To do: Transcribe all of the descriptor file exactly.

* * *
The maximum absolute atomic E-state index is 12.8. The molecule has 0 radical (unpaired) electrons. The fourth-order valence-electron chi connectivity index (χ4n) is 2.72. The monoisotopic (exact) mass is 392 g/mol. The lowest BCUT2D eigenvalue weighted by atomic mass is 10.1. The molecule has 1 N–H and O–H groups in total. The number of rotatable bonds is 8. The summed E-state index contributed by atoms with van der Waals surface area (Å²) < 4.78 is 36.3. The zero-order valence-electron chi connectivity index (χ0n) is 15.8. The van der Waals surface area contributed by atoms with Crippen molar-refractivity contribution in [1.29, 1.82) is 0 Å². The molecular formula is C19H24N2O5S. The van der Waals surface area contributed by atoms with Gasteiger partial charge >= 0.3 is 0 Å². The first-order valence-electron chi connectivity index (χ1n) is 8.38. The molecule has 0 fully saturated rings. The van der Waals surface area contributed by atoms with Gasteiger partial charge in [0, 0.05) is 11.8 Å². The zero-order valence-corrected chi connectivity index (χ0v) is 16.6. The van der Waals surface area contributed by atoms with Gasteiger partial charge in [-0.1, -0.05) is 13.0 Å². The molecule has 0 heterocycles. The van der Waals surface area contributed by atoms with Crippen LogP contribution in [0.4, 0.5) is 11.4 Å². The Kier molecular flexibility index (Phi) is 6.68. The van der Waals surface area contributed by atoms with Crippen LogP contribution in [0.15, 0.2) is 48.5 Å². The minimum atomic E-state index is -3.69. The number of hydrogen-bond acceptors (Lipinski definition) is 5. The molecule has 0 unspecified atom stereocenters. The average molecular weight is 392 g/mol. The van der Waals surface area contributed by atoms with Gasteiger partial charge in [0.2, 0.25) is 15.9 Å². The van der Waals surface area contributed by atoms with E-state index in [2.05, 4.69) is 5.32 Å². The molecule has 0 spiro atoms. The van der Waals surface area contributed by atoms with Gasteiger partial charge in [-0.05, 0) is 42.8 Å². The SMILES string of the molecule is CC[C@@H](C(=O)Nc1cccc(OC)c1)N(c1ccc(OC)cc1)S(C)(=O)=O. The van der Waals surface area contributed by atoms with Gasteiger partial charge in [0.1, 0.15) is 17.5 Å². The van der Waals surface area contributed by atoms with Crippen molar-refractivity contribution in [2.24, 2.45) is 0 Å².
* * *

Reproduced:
The maximum absolute atomic E-state index is 12.8. The molecule has 0 radical (unpaired) electrons. The fourth-order valence-electron chi connectivity index (χ4n) is 2.72. The monoisotopic (exact) mass is 392 g/mol. The lowest BCUT2D eigenvalue weighted by atomic mass is 10.1. The molecule has 1 N–H and O–H groups in total. The number of rotatable bonds is 8. The summed E-state index contributed by atoms with van der Waals surface area (Å²) < 4.78 is 36.3. The zero-order valence-electron chi connectivity index (χ0n) is 15.8. The van der Waals surface area contributed by atoms with Crippen molar-refractivity contribution in [1.29, 1.82) is 0 Å². The molecular formula is C19H24N2O5S. The van der Waals surface area contributed by atoms with Gasteiger partial charge >= 0.3 is 0 Å². The first-order valence-electron chi connectivity index (χ1n) is 8.38. The molecule has 0 fully saturated rings. The van der Waals surface area contributed by atoms with Gasteiger partial charge in [0, 0.05) is 11.8 Å². The zero-order valence-corrected chi connectivity index (χ0v) is 16.6. The van der Waals surface area contributed by atoms with Gasteiger partial charge in [-0.1, -0.05) is 13.0 Å². The molecule has 0 heterocycles. The van der Waals surface area contributed by atoms with Crippen LogP contribution in [0.4, 0.5) is 11.4 Å². The Kier molecular flexibility index (Phi) is 6.68. The van der Waals surface area contributed by atoms with Crippen LogP contribution in [0.15, 0.2) is 48.5 Å². The minimum atomic E-state index is -3.69. The number of hydrogen-bond acceptors (Lipinski definition) is 5. The molecule has 0 unspecified atom stereocenters. The average molecular weight is 392 g/mol. The van der Waals surface area contributed by atoms with Gasteiger partial charge in [0.2, 0.25) is 15.9 Å². The van der Waals surface area contributed by atoms with E-state index in [2.05, 4.69) is 5.32 Å². The molecule has 0 spiro atoms. The van der Waals surface area contributed by atoms with Gasteiger partial charge in [-0.05, 0) is 42.8 Å². The SMILES string of the molecule is CC[C@@H](C(=O)Nc1cccc(OC)c1)N(c1ccc(OC)cc1)S(C)(=O)=O. The van der Waals surface area contributed by atoms with Gasteiger partial charge in [0.1, 0.15) is 17.5 Å². The van der Waals surface area contributed by atoms with Crippen molar-refractivity contribution in [2.24, 2.45) is 0 Å².